What is Titanium? - Properties & Uses

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  • 0:04 What Is Titanium?
  • 0:46 Titanium Characteristics
  • 1:30 Titanium Uses
  • 2:59 Lesson Summary
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Lesson Transcript
Instructor: Marauo Davis

Marauo has taught both chemistry and mathematics in the high school and college setting and has a Ph.D. degree in chemistry.

Have you ever wondered how airplanes can be so strong? Or have you wondered how toothpaste gets its color? The same metal is responsible for both properties. In this lesson we will learn more about the element titanium.

What Is Titanium?

The element titanium, with chemical abbreviation Ti, has the atomic number 22 and is a member of the transition metals. It appears as a highly lustrous, silver-colored metal. A great deal can be said about titanium simply from its name, the root of which is 'Titan'. In Greek mythology, the Titans were known as a group of very strong and resilient deities (or supernatural beings). Likewise, this metal is considered to be very strong and durable. Titanium is common and can be found in many rocks and sediments. Like many transition metals, titanium forms oxide layers on the surface by reacting with air. However, the metal is very useful in this oxide form, and a host of applications will be discussed later in this lesson.

Titanium Characteristics

As a member of Group 4 (fourth column of the periodic table, in the transition metals), titanium is commonly found in an oxidation state of +4 (number of electrons it prefers to bond with). Titanium is naturally found in an oxide form. Due to its metallic properties, titanium has high boiling and melting points. Titanium possesses a very low density and high strength. In fact, one of titanium's most useful properties is its high tensile strength to density ratio. Additionally, titanium is well known for its high resistance to corrosion. This very unique property makes titanium the metal of choice for numerous applications where corrosion is a potential problem. Due to these unique properties, titanium finds many uses and applications across the board.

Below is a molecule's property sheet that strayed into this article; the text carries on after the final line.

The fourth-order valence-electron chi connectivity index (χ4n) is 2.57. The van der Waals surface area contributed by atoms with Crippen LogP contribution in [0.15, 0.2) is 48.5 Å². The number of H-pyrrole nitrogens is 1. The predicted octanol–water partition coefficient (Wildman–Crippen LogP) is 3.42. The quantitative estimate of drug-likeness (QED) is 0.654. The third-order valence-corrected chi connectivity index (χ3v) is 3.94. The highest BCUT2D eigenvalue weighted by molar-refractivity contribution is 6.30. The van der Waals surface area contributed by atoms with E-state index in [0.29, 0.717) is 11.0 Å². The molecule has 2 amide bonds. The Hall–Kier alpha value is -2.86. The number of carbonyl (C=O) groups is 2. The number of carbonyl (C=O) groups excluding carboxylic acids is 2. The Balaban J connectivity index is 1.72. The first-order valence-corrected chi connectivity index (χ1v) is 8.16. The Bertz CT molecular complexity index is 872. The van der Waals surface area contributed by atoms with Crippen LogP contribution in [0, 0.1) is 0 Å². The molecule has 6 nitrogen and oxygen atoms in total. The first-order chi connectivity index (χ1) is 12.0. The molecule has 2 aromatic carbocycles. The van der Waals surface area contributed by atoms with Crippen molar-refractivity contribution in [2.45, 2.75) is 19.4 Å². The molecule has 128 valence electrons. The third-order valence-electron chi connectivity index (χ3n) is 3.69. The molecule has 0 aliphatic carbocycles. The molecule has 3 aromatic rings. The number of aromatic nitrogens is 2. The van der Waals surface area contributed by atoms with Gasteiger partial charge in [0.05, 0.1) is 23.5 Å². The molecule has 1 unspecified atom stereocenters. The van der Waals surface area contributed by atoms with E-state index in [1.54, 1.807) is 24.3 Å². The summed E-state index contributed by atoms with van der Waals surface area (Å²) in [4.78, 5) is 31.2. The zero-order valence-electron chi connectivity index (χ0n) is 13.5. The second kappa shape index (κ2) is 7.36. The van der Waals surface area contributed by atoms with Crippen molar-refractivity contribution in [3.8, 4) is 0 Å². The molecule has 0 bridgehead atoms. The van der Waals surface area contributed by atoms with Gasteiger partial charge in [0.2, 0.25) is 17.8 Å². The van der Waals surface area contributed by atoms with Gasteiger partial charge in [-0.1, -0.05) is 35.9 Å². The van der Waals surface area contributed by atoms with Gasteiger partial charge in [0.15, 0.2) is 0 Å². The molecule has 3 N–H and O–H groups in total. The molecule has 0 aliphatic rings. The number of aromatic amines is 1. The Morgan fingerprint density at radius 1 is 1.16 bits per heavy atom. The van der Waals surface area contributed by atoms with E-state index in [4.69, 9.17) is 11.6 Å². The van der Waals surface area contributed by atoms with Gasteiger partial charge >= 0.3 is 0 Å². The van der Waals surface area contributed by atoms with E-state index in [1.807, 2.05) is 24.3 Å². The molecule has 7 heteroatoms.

Clip from periodic table to show transition metals
Transition metals

Titanium Uses

Now, we have mentioned that titanium can be used for a host of applications, so what are they? Well, have you ever wondered what metal is used to build airplanes? You might have guessed that it was steel (which is actually an alloy, not a metal). However, if you guessed titanium, you would be correct. Titanium is the element responsible for the super strength of airplanes. Additionally, titanium is actually orbiting the planet right now. At this very moment, the International Space Station has countless parts that are made from titanium.

Also, have you ever wondered what chemical or element is responsible for the white color in toothpaste or paint? As you might now assume, a titanium-containing complex gives white toothpaste its color. Wow! Who would think that the same metal that makes aircraft so strong could also be used to color toothpaste?

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